On the role of left ventricular diastolic function in the critically ill patient
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In the December 2011 issue of Intensive Care Medicine, Papanikolaou and coworkers  reported their investigation into the diagnostic performance of echocardiography in predicting the outcome of weaning, and especially the role of left ventricular (LV) diastolic function in weaning failure. The main result is presented in Fig. 2 of their study . Among the 23 patients without LV diastolic dysfunction before the spontaneous breathing trial (SBT), eight failed to be weaned (35%), whereas among the 20 patients with moderate to severe LV diastolic dysfunction, 80% failed to be weaned. In patients with mild diastolic dysfunction, 3/7 (57%) failed. Overall, cardiogenic pulmonary edema was suspected to be the cause of weaning failing in 65% of cases . The originality of the study, which renders it especially interesting, is that Papanikolaou and coworkers only included patients with preserved LV systolic function. Caille et al.  previously reported similar results in 117 unselected patients. In many patients, however, LV diastolic dysfunction was associated with systolic dysfunction, which is also strongly associated with weaning failure . In the study by Lamia et al.  increase in LV filling pressures related to SBT detected by Doppler echocardiography was very predictive of weaning failure, but the population was highly selected, i.e., patients with already two failed SBTs, and around 20% of patients had a decreased LV ejection fraction.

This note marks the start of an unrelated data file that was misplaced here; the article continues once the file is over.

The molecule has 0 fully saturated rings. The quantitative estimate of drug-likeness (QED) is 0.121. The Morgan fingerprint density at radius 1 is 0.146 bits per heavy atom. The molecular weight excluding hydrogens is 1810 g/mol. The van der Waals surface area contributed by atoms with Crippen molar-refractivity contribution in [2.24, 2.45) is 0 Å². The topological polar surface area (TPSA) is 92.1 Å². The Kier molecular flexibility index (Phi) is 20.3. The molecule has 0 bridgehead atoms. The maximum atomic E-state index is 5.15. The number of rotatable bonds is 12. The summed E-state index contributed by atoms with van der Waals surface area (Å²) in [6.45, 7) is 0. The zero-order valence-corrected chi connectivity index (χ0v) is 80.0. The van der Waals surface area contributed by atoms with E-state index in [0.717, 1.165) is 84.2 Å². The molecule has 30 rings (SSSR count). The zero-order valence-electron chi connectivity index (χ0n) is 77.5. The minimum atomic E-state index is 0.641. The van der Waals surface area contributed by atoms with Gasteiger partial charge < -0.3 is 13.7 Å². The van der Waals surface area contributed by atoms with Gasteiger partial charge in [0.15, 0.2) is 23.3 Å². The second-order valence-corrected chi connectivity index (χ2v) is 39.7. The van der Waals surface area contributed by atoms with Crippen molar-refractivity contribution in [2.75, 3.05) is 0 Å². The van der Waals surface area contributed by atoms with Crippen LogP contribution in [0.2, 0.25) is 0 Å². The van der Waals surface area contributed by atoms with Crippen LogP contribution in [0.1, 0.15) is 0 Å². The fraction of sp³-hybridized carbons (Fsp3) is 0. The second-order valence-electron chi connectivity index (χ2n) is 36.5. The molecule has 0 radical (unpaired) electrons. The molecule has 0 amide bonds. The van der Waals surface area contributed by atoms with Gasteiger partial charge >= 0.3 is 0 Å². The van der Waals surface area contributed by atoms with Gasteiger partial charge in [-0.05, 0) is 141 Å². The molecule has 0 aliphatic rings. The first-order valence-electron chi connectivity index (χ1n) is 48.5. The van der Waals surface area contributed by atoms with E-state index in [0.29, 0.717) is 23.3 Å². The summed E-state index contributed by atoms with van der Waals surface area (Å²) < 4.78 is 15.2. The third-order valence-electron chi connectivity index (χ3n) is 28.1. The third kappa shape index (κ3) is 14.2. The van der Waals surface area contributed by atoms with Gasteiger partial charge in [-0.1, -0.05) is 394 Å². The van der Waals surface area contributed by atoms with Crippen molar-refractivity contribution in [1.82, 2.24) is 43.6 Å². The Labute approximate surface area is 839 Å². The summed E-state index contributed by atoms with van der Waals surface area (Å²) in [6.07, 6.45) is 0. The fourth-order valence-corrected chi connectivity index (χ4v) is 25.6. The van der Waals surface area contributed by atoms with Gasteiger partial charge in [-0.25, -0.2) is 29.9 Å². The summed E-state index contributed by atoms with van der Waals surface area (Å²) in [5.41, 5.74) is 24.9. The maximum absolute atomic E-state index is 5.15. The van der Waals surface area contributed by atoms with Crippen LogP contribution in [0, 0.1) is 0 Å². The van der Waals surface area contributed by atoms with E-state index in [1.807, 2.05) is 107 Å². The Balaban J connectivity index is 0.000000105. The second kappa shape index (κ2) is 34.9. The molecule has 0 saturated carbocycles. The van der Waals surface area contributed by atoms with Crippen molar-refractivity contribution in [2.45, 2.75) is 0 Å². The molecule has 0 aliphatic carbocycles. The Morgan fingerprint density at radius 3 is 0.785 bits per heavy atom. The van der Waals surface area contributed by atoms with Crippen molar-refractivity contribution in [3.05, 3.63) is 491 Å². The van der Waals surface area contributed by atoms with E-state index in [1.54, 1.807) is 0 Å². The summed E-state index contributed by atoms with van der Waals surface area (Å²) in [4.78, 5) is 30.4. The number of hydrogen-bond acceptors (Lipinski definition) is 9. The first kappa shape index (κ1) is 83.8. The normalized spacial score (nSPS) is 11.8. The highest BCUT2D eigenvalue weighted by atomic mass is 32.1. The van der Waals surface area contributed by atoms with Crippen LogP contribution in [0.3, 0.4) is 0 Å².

The role of LV diastolic function in critically ill patients is probably greatly underestimated by intensivists, because it is “understudied”. One of the reasons is that in the past diastolic function was difficult to evaluate at the bedside. With the development of critical care echocardiography —more compact machines, improved 2D imaging, development of new indices of cardiac function, and mainly the increase in intensivists’ skills in echocardiography—LV diastolic function can now be easily evaluated at the bedside in the ICU. Nagueh et al.  have recently published recommendations for the evaluation of LV diastolic function using echocardiography. They propose a practical and simple approach to the grading of LV diastolic dysfunction, using pulsed Doppler at the mitral valve and at the mitral annulus . This classification, used by Papanikolaou et al. defines mild (grade I) dysfunction (impaired relaxation), moderate (grade II) dysfunction (impaired relaxation with mild to moderate elevation of LV filling pressures) and finally severe (grade III) dysfunction . Nagueh et al.  also recommend performing Doppler echocardiography during exercise, a diastolic stress test, in outpatients to unmask relaxation impairment. In patients with undiagnosed myocardial relaxation impairment, echocardiography demonstrates an increase in LV filling pressure and a decrease in the relaxation time during the test . Interestingly, weaning can be considered as an exercise with an increase in respiratory load, in cardiac load and in oxygen demand. In the study by Caille et al. , as in the study by Ait-Oufella et al. , LV relaxation was significantly shortened during the SBT. What is remarkable in the study by Papanikolaou et al. is not that grade II-III patients failed to be weaned: this was expected since they had marked elevation of filling pressures before SBT. No, it is that grade I patients also failed in 57% of cases and that the authors demonstrated the ability of Doppler echocardiography to detect patients at high risk of weaning failure with a simple evaluation of LV diastolic function, as proposed .